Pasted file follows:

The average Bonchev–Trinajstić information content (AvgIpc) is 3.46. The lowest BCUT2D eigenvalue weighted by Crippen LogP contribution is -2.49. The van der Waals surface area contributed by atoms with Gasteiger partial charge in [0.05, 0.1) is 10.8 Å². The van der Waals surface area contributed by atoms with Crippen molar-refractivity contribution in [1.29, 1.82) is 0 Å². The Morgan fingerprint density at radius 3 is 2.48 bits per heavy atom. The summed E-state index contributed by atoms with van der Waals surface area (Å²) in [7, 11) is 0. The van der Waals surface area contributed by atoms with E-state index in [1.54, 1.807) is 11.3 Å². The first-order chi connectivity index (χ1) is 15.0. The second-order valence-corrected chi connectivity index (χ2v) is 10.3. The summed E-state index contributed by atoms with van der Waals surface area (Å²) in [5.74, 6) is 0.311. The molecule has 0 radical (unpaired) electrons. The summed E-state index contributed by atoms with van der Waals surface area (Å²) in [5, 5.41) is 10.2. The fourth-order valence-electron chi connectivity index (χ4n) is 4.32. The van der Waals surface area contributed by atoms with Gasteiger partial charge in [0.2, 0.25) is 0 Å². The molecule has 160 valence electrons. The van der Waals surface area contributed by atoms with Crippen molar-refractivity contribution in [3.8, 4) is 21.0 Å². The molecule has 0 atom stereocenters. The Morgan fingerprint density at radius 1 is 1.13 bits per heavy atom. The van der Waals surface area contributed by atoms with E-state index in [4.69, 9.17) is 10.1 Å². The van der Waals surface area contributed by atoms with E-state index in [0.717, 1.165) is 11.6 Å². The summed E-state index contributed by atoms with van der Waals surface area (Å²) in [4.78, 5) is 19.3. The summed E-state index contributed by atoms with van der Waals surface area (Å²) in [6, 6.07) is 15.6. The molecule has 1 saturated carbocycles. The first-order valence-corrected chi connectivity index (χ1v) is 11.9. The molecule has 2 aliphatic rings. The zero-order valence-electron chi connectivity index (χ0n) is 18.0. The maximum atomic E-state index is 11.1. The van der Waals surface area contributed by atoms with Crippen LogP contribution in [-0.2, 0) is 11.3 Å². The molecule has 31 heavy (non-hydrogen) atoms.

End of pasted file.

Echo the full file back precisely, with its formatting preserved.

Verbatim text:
The average Bonchev–Trinajstić information content (AvgIpc) is 3.46. The lowest BCUT2D eigenvalue weighted by Crippen LogP contribution is -2.49. The van der Waals surface area contributed by atoms with Gasteiger partial charge in [0.05, 0.1) is 10.8 Å². The van der Waals surface area contributed by atoms with Crippen molar-refractivity contribution in [1.29, 1.82) is 0 Å². The Morgan fingerprint density at radius 3 is 2.48 bits per heavy atom. The summed E-state index contributed by atoms with van der Waals surface area (Å²) in [7, 11) is 0. The van der Waals surface area contributed by atoms with E-state index in [1.54, 1.807) is 11.3 Å². The first-order chi connectivity index (χ1) is 15.0. The second-order valence-corrected chi connectivity index (χ2v) is 10.3. The summed E-state index contributed by atoms with van der Waals surface area (Å²) in [5.74, 6) is 0.311. The molecule has 0 radical (unpaired) electrons. The summed E-state index contributed by atoms with van der Waals surface area (Å²) in [5, 5.41) is 10.2. The fourth-order valence-electron chi connectivity index (χ4n) is 4.32. The van der Waals surface area contributed by atoms with Gasteiger partial charge in [0.2, 0.25) is 0 Å². The molecule has 160 valence electrons. The van der Waals surface area contributed by atoms with Crippen molar-refractivity contribution in [3.8, 4) is 21.0 Å². The molecule has 0 atom stereocenters. The Morgan fingerprint density at radius 1 is 1.13 bits per heavy atom. The van der Waals surface area contributed by atoms with E-state index in [4.69, 9.17) is 10.1 Å². The van der Waals surface area contributed by atoms with E-state index in [0.717, 1.165) is 11.6 Å². The summed E-state index contributed by atoms with van der Waals surface area (Å²) in [4.78, 5) is 19.3. The summed E-state index contributed by atoms with van der Waals surface area (Å²) in [6, 6.07) is 15.6. The molecule has 1 saturated carbocycles. The first-order valence-corrected chi connectivity index (χ1v) is 11.9. The molecule has 2 aliphatic rings. The zero-order valence-electron chi connectivity index (χ0n) is 18.0. The maximum atomic E-state index is 11.1. The van der Waals surface area contributed by atoms with Crippen LogP contribution in [-0.2, 0) is 11.3 Å². The molecule has 31 heavy (non-hydrogen) atoms.